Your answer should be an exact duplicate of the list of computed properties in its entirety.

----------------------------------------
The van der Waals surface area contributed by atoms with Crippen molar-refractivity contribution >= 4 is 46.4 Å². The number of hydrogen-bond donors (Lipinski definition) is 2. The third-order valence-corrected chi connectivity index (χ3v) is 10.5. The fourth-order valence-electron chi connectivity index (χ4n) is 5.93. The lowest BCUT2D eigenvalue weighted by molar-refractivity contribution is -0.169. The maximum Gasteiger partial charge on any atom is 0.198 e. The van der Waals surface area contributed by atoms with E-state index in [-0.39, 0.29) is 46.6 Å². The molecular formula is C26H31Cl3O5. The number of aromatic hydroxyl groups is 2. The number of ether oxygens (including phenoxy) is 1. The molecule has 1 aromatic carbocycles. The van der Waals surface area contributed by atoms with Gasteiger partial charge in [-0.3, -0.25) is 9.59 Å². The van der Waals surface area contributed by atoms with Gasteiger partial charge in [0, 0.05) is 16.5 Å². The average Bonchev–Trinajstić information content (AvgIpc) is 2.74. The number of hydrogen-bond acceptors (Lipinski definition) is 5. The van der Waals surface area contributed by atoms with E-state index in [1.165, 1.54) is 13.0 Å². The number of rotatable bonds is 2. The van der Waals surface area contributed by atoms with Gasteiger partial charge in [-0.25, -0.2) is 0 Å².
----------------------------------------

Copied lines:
The van der Waals surface area contributed by atoms with Crippen molar-refractivity contribution >= 4 is 46.4 Å². The number of hydrogen-bond donors (Lipinski definition) is 2. The third-order valence-corrected chi connectivity index (χ3v) is 10.5. The fourth-order valence-electron chi connectivity index (χ4n) is 5.93. The lowest BCUT2D eigenvalue weighted by molar-refractivity contribution is -0.169. The maximum Gasteiger partial charge on any atom is 0.198 e. The van der Waals surface area contributed by atoms with E-state index in [-0.39, 0.29) is 46.6 Å². The molecular formula is C26H31Cl3O5. The number of aromatic hydroxyl groups is 2. The number of ether oxygens (including phenoxy) is 1. The molecule has 1 aromatic carbocycles. The van der Waals surface area contributed by atoms with Gasteiger partial charge in [-0.3, -0.25) is 9.59 Å². The van der Waals surface area contributed by atoms with Gasteiger partial charge in [0, 0.05) is 16.5 Å². The average Bonchev–Trinajstić information content (AvgIpc) is 2.74. The number of hydrogen-bond acceptors (Lipinski definition) is 5. The van der Waals surface area contributed by atoms with E-state index in [1.165, 1.54) is 13.0 Å². The number of rotatable bonds is 2. The van der Waals surface area contributed by atoms with Gasteiger partial charge in [-0.25, -0.2) is 0 Å².